Does dopamine contribute to striatal damage caused by impaired mitochondrial function?

Department of Neurology, University of Kentucky Medical Center, Lexington 40536-0284, USA.
Annals of the New York Academy of Sciences (Impact Factor: 4.38). 02/1999; 893:345-9.
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Available from: Jim Geddes, Aug 13, 2014
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    • "ytosolic DA in nigrostriatal terminals . In fact , the role of DA receptors on MA - induced DA toxicity mostly relies on functional changes and does not seem to have a prominent role in the neurotoxicity . On the other hand , a role for DA receptors activation in the survival an integrity of striatal GABA neurons was suggested in previous papers ( Maragos et al . 1998 , 1999 ) ."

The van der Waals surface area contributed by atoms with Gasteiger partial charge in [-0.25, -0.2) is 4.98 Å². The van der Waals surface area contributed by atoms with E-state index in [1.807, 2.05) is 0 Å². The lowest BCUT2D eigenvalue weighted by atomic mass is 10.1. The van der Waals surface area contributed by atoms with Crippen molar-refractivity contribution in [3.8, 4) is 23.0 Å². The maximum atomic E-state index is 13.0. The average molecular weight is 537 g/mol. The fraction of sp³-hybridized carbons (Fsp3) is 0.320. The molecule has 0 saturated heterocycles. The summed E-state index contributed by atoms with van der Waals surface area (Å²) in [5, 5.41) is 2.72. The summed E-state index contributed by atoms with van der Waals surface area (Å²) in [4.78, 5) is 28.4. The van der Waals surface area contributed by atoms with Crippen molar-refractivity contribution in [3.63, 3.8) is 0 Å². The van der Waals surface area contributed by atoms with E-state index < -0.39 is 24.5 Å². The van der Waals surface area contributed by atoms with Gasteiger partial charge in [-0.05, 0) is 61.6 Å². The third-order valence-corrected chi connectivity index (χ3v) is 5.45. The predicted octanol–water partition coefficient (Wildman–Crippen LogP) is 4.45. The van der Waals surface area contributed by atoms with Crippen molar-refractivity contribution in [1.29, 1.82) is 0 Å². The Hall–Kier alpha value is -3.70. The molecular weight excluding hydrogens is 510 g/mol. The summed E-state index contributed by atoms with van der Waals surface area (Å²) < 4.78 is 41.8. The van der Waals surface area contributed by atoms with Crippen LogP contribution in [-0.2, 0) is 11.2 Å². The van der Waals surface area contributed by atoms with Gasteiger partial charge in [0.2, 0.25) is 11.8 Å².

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    ABSTRACT: Exposure of PC12 cells to metamphetamine (MA) induces the formation of multilamellar structures (whorls) resembling autophagic granules that subsequently develop as intracellular inclusions. These inclusions stain for a variety of antigens belonging to the ubiquitin proteasome pathway. Since MA-induced intracellular bodies require the presence of dopamine in the present study we analyzed the role of dopamine (DA) receptors in producing neuronal inclusions. Moreover, we investigated potential signaling pathways which could lead to ubiquitination in the presence of MA. Based on recent reports that ubiquitination of beta-adrenergic receptors is promoted by beta-arrestin which shuttles proteins from the plasma membrane to the ubiquitin proteasome system we investigated whether beta-arrestin is involved in MA-induced inclusion formation. Our experiments document that (i) beta-arrestin was associated with MA-induced intracellular bodies; (ii) MA induced a rapid and reversible ubiquitination of beta-arrestin; (iii) dopamine antagonists reduced both MA-induced beta-arrestin ubiquitination and intracellular whorls formation; (iv) the number of MA-induced intracellular bodies was reduced in cells transfected with the beta-arrestin dominant negative mutant, betaarrV53D and was increased by the persistently ubiquitinated beta-arrestin-ubiquitin fusion protein. In conclusion, the present study demonstrates the involvement of beta-arrestin in MA-induced intracellular bodies and the participation of dopamine receptors in this process.